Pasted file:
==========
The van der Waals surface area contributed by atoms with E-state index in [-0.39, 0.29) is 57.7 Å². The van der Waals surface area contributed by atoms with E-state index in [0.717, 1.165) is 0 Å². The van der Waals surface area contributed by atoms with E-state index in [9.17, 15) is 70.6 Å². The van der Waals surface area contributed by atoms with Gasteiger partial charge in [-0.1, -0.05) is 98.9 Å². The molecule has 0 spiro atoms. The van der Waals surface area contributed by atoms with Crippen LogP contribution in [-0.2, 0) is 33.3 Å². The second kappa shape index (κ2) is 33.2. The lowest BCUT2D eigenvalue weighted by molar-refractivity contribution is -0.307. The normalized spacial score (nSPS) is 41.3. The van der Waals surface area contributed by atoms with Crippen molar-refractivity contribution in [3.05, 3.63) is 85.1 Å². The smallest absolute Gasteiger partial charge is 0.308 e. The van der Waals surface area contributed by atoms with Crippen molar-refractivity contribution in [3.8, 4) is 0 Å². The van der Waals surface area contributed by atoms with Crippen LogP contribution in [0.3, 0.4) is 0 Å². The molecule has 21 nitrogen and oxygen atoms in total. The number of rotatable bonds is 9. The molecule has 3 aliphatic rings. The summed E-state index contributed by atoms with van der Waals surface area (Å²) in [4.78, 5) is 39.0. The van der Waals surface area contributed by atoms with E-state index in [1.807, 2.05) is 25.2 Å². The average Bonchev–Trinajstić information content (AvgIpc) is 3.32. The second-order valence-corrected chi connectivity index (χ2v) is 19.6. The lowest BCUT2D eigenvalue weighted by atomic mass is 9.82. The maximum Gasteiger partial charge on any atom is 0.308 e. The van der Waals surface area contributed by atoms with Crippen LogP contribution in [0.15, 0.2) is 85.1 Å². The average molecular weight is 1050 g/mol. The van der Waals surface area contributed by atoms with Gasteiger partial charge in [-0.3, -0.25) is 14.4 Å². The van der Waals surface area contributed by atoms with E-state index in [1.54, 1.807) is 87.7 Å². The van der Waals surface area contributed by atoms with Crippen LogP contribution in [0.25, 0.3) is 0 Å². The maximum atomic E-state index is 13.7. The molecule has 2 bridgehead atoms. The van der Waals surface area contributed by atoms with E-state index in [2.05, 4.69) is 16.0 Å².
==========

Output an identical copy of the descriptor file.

The van der Waals surface area contributed by atoms with E-state index in [-0.39, 0.29) is 57.7 Å². The van der Waals surface area contributed by atoms with E-state index in [0.717, 1.165) is 0 Å². The van der Waals surface area contributed by atoms with E-state index in [9.17, 15) is 70.6 Å². The van der Waals surface area contributed by atoms with Gasteiger partial charge in [-0.1, -0.05) is 98.9 Å². The molecule has 0 spiro atoms. The van der Waals surface area contributed by atoms with Crippen LogP contribution in [-0.2, 0) is 33.3 Å². The second kappa shape index (κ2) is 33.2. The lowest BCUT2D eigenvalue weighted by molar-refractivity contribution is -0.307. The normalized spacial score (nSPS) is 41.3. The van der Waals surface area contributed by atoms with Crippen molar-refractivity contribution in [3.05, 3.63) is 85.1 Å². The smallest absolute Gasteiger partial charge is 0.308 e. The van der Waals surface area contributed by atoms with Crippen molar-refractivity contribution in [3.8, 4) is 0 Å². The van der Waals surface area contributed by atoms with Crippen LogP contribution in [0.3, 0.4) is 0 Å². The molecule has 21 nitrogen and oxygen atoms in total. The number of rotatable bonds is 9. The molecule has 3 aliphatic rings. The summed E-state index contributed by atoms with van der Waals surface area (Å²) in [4.78, 5) is 39.0. The van der Waals surface area contributed by atoms with E-state index in [1.807, 2.05) is 25.2 Å². The average Bonchev–Trinajstić information content (AvgIpc) is 3.32. The second-order valence-corrected chi connectivity index (χ2v) is 19.6. The lowest BCUT2D eigenvalue weighted by atomic mass is 9.82. The maximum Gasteiger partial charge on any atom is 0.308 e. The van der Waals surface area contributed by atoms with Crippen LogP contribution in [0.15, 0.2) is 85.1 Å². The average molecular weight is 1050 g/mol. The van der Waals surface area contributed by atoms with Gasteiger partial charge in [-0.3, -0.25) is 14.4 Å². The van der Waals surface area contributed by atoms with E-state index in [1.54, 1.807) is 87.7 Å². The van der Waals surface area contributed by atoms with Crippen LogP contribution in [0.25, 0.3) is 0 Å². The maximum atomic E-state index is 13.7. The molecule has 2 bridgehead atoms. The van der Waals surface area contributed by atoms with E-state index in [2.05, 4.69) is 16.0 Å².